Phalaris dormant buds summer fact sheet

Summer Pasture Stress

With ground temperatures likely to exceed 40 degrees on more than 50% of summer days, how do plants survive?

During summer the ground bakes at much higher temperatures than the air temperatures recorded in shade. To survive this, most plants use dormancy strategies.

Producers generally know that dormant buds form at the tiller base of Phalaris when reproductive stems elongate. If the summer is hot and dry, the buds remain dormant and only shoot in autumn with milder temperatures and rainfall.

Last summer we saw Phalaris break dormancy with cooler temperatures and intermittent rainfall and provide reasonable green growth.

A combination of features and conditions means perennial ryegrass is vulnerable to plant loss over summer such as:

  • it has dormant buds that break dormancy with summer rainfall.
  • it is a cool season grass and stops growth above high temperatures (30 to 35 degrees) which means it has difficulty replenishing carbohydrate stores in tiller bases.
  • grazing green pick over summer before it has regrown three live leaves per tiller will deplete carbohydrate reserves/and or there may not be enough rainfall or high temperatures following grazing for it to re-grow and “refuel” before the onset of the next grazing. This continual depletion of fuel reserves results in plant death.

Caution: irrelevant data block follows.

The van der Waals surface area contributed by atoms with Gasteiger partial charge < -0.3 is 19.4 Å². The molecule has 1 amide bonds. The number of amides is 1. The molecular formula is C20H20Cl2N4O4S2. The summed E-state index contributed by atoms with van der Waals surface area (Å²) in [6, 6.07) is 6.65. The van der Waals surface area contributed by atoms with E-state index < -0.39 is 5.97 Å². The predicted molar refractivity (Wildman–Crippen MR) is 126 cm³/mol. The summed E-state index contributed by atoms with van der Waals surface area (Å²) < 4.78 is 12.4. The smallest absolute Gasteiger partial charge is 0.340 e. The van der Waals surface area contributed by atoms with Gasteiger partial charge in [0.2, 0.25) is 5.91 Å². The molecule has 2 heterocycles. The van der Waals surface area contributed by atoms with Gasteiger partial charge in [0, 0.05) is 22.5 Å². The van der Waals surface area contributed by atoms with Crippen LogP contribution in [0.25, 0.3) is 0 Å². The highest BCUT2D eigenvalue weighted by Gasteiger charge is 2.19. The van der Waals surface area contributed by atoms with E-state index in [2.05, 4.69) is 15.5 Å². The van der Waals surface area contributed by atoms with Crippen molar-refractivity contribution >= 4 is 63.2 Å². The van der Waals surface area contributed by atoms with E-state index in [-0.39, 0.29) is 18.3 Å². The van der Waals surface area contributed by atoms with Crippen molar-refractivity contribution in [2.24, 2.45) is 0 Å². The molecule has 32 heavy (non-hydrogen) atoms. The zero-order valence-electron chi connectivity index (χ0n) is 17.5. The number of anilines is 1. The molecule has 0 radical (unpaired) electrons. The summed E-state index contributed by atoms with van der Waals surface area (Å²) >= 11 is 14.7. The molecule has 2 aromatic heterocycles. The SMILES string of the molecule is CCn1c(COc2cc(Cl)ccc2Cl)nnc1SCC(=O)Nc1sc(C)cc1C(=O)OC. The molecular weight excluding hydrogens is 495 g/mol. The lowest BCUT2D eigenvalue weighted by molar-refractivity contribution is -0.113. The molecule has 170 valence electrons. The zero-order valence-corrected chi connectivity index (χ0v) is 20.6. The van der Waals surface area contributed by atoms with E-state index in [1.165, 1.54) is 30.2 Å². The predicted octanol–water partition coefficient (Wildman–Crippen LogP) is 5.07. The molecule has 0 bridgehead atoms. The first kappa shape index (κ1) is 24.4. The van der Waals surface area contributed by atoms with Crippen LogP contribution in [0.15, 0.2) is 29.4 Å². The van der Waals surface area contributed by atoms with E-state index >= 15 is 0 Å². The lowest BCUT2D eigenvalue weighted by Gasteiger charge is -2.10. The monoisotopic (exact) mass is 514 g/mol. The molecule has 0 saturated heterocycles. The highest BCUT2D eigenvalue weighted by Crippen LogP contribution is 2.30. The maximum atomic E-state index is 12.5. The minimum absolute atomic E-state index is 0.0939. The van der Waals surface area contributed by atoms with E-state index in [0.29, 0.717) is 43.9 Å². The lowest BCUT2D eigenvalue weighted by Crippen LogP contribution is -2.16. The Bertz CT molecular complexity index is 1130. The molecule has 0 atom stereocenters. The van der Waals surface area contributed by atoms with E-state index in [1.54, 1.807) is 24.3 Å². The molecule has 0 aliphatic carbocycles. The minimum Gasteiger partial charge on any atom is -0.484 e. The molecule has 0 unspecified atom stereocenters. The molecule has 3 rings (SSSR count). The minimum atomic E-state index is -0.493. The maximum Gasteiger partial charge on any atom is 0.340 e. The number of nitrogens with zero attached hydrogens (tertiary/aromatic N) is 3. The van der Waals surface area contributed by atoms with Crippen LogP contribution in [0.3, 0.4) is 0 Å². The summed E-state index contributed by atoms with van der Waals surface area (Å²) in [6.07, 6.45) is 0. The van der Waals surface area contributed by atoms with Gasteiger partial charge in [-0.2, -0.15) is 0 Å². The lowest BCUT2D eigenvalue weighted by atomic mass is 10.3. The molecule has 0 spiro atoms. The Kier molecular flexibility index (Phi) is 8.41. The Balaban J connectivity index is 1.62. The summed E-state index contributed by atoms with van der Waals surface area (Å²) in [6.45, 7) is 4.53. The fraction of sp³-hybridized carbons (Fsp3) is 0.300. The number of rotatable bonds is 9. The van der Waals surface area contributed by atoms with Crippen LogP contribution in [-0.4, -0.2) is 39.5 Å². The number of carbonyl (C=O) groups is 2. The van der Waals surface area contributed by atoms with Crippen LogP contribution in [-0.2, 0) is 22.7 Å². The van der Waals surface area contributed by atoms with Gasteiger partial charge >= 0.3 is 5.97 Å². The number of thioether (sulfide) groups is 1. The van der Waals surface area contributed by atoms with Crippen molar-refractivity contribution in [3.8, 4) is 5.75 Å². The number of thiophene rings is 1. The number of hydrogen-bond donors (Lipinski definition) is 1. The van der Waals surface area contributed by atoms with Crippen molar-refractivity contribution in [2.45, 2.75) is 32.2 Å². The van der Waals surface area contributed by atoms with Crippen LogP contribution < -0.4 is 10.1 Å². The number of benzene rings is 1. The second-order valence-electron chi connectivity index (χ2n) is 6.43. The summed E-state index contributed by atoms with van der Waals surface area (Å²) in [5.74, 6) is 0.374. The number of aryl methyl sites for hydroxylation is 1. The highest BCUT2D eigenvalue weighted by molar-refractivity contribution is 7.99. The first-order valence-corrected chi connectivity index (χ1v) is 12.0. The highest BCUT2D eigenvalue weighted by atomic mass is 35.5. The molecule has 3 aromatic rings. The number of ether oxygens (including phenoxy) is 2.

• its root systems are not considered deep where they can grow greater than 0.75 metres to extract deep moisture.
  • it is susceptible to insect attack and is favored food by black field crickets.

Ideally rain comes after the hottest part of summer has passed to give perennial ryegrass a fighting chance at survival.

What helps perennial ryegrass pastures recover from summer stresses is ripened fallen seed that germinates in autumn. Where Victorian perennial ryegrass persists, it may be because it has a long flowering period, meaning there is generally some seed set over spring which replenishes the pasture in autumn.

If you are interested in understanding how plants grow over summer and their management requirements, then read the new factsheets written by SFS on behalf of MLA.

  1. How do I optimise perennial grass management in late Spring and Summer?
  2. How do I remove access mature reproductive pasture?

Image: Up to three to four dormant buds can grow on a Phalaris tiller base to become autumn shoots

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